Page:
Unfortunately, the comments being publicized by presidential candidates in both parties show a profound lack of understanding of the current position of banks and more disturbingly how the financial system itself works.
Here are four things they're getting wrong:
Big banks. It is often stated (by various candidates) that, since the passage of the Dodd-Frank Act, the biggest banks have gotten bigger.That's simply not true: In fact, the four biggest banks in the country have declined from having nearly 58 percent of the industry's assets in 2010, (when Dodd-Frank was passed) to nearly 52 percent in 2015 and they are likely to shrink even more rapidly in the next few years due to newly published regulations.
Small banks. It is being argued that small banks are failing at a faster rate since Dodd-Frank was passed. Also not true. From 1986, when the number of banks peaked in modern times, to just before the financial crisis, we were losing more than one bank a day to mergers and failures. We are still losing banks but at a pace well below the past.
The reason may be that the banks leaving the sector are operating with business models from the 1900s in the year 2015.
Risk. There is a fear that banks are still taking on too much risk, despite the hundreds of new regulations being put in place. This is the most outrageous untruth of all. Banks now have more cash as a percent of assets than any time in the past 25 to 30 years. They have more cash than common equity, according to the FDIC. Their loan portfolios have been dis aggregated so that no one class of loans is dominant as was the case in 2007.
Capital. Perhaps the biggest misunderstanding is the position of capital in the banking industry. Both sides of the political aisle and the regulators keep demanding more and more capital as protection for the banking system. Yet in the past five years, equity in the commercial-banking system has been consistently greater as a percent of assets than any time since 1938. In that 77-year period, the United States has not had one Depression or collapse of its banking system.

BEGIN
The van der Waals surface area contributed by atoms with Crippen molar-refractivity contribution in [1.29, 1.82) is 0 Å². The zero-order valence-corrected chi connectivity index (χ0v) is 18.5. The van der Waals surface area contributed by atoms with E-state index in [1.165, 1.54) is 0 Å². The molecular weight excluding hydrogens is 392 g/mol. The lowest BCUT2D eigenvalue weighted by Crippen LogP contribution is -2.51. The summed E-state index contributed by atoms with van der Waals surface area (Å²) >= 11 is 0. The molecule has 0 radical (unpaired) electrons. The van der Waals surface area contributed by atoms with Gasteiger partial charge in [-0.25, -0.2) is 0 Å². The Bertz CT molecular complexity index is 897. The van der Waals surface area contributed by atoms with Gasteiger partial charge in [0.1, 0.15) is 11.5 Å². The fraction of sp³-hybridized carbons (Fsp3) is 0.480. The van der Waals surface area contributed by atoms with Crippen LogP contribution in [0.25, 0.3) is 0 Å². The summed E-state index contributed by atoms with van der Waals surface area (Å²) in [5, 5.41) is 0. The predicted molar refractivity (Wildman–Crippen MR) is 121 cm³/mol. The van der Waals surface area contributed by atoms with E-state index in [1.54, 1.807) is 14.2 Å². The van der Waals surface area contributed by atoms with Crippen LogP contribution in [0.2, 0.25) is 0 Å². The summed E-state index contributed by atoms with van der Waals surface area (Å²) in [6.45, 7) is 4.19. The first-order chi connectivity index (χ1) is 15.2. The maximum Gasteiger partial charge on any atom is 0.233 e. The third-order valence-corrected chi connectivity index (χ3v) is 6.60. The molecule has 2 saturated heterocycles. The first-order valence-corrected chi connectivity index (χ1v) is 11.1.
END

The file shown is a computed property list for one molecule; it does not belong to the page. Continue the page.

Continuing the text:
Yet in the late 1900s, both developments occurred with regularity, when the banking system, in theory, had more capital than today as a percent of assets. The economy and the banking system failed in 1873, 1883, 1893 and 1907.Some politicians are actually arguing that the banking system has less capital today than it had in 2010. This is simply a flat out misstatement.
Moreover, it was recently demonstrated that a number of politicians, and the media, did not realize that the Federal Reserve is no longer allowed to bail out banks. Further, it is not understood that the Fed now has a new system in place built around something called Living Wills. Under this system, every large bank in the country has provided a template to the regulators as to how to dismantle itself if it were to become insolvent.
The failure of the next president of the United States to understand the current position of the banks and the structure of the financial system could have dire consequences for the U.S. economy and job creation. This is because banking zealots keep putting more and more regulations in place,driven by politicians and media that are using false information to make their demands.
Here's one huge example of this "folly begets folly" approach to finance. In periods of minimal financial stress, it is normal for banks to deposit a relatively small amount of money at the Federal Reserve. In the five years leading up to 2007, the amount kept on deposit at the Fed averaged about $10.5 billion.
In the last five years, the amount held at the Fed was 163 times that amount, or $1.7 trillion. Currently there is $2.7 trillion in bank deposits at the Federal Reserve.
The reason that there is so much money there is banking regulations. More specifically, the Liquidity Coverage Ratio (LCR) requirements with its demand that banks hold a certain percent of their assets in what is now called High Quality Liquid Assets (HQLA) is the reason that the money is there. HQLA are Fed deposits and Treasury holdings.
Why should anyone care? Well, first of all,approximately one of every five dollars in the money supply of the United States (M-2) is sitting at the Fed — primarily invested in government bonds. Second, the money is invested in Treasury and not private debt,which means slower economic growth and fewer jobs.
So, here's what happens: Politicians who have no understanding of the financial system or how banking works make populist demands. Regulators put the demands in place because this is a democracy in last analysis. The banks follow the regulations and stop lending money to put the funds at the Fed.
The Fed buys government bonds. People do not get jobs. Not good.
Commentary by Richard X. Bove, an equity research analyst at Rafferty Capital Markets and the author of "Guardians of Prosperity: Why America Needs Big Banks" (2013).